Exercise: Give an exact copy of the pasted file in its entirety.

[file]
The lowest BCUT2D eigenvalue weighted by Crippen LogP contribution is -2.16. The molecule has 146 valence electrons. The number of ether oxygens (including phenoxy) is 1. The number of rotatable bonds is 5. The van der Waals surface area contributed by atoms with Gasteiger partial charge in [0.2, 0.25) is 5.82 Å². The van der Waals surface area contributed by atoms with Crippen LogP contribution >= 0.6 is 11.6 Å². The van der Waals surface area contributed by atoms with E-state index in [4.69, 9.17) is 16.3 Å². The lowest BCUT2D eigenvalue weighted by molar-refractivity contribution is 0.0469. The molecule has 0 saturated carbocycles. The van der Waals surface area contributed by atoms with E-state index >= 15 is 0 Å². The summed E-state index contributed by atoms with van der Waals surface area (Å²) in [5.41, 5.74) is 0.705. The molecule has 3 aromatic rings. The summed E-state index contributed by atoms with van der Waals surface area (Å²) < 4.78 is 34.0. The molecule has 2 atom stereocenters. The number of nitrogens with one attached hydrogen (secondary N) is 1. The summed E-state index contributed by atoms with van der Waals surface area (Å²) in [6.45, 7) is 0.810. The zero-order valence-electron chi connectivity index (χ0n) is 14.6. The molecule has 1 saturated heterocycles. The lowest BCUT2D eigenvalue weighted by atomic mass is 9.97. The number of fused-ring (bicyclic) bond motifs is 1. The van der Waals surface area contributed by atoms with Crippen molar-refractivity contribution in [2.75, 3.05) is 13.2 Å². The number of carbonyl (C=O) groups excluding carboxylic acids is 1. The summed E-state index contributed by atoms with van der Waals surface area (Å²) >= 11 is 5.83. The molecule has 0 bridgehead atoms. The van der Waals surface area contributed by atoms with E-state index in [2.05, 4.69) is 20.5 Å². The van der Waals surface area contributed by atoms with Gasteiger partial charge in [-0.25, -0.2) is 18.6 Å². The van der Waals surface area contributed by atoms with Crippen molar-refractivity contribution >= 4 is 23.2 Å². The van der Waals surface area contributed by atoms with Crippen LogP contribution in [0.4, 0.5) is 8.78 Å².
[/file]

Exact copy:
The lowest BCUT2D eigenvalue weighted by Crippen LogP contribution is -2.16. The molecule has 146 valence electrons. The number of ether oxygens (including phenoxy) is 1. The number of rotatable bonds is 5. The van der Waals surface area contributed by atoms with Gasteiger partial charge in [0.2, 0.25) is 5.82 Å². The van der Waals surface area contributed by atoms with Crippen LogP contribution >= 0.6 is 11.6 Å². The van der Waals surface area contributed by atoms with E-state index in [4.69, 9.17) is 16.3 Å². The lowest BCUT2D eigenvalue weighted by molar-refractivity contribution is 0.0469. The molecule has 0 saturated carbocycles. The van der Waals surface area contributed by atoms with E-state index >= 15 is 0 Å². The summed E-state index contributed by atoms with van der Waals surface area (Å²) in [5.41, 5.74) is 0.705. The molecule has 3 aromatic rings. The summed E-state index contributed by atoms with van der Waals surface area (Å²) < 4.78 is 34.0. The molecule has 2 atom stereocenters. The number of nitrogens with one attached hydrogen (secondary N) is 1. The summed E-state index contributed by atoms with van der Waals surface area (Å²) in [6.45, 7) is 0.810. The zero-order valence-electron chi connectivity index (χ0n) is 14.6. The molecule has 1 saturated heterocycles. The lowest BCUT2D eigenvalue weighted by atomic mass is 9.97. The number of fused-ring (bicyclic) bond motifs is 1. The van der Waals surface area contributed by atoms with Crippen molar-refractivity contribution in [2.75, 3.05) is 13.2 Å². The number of carbonyl (C=O) groups excluding carboxylic acids is 1. The summed E-state index contributed by atoms with van der Waals surface area (Å²) >= 11 is 5.83. The molecule has 0 bridgehead atoms. The van der Waals surface area contributed by atoms with E-state index in [2.05, 4.69) is 20.5 Å². The van der Waals surface area contributed by atoms with Gasteiger partial charge in [-0.25, -0.2) is 18.6 Å². The van der Waals surface area contributed by atoms with Crippen molar-refractivity contribution >= 4 is 23.2 Å². The van der Waals surface area contributed by atoms with Crippen LogP contribution in [0.4, 0.5) is 8.78 Å².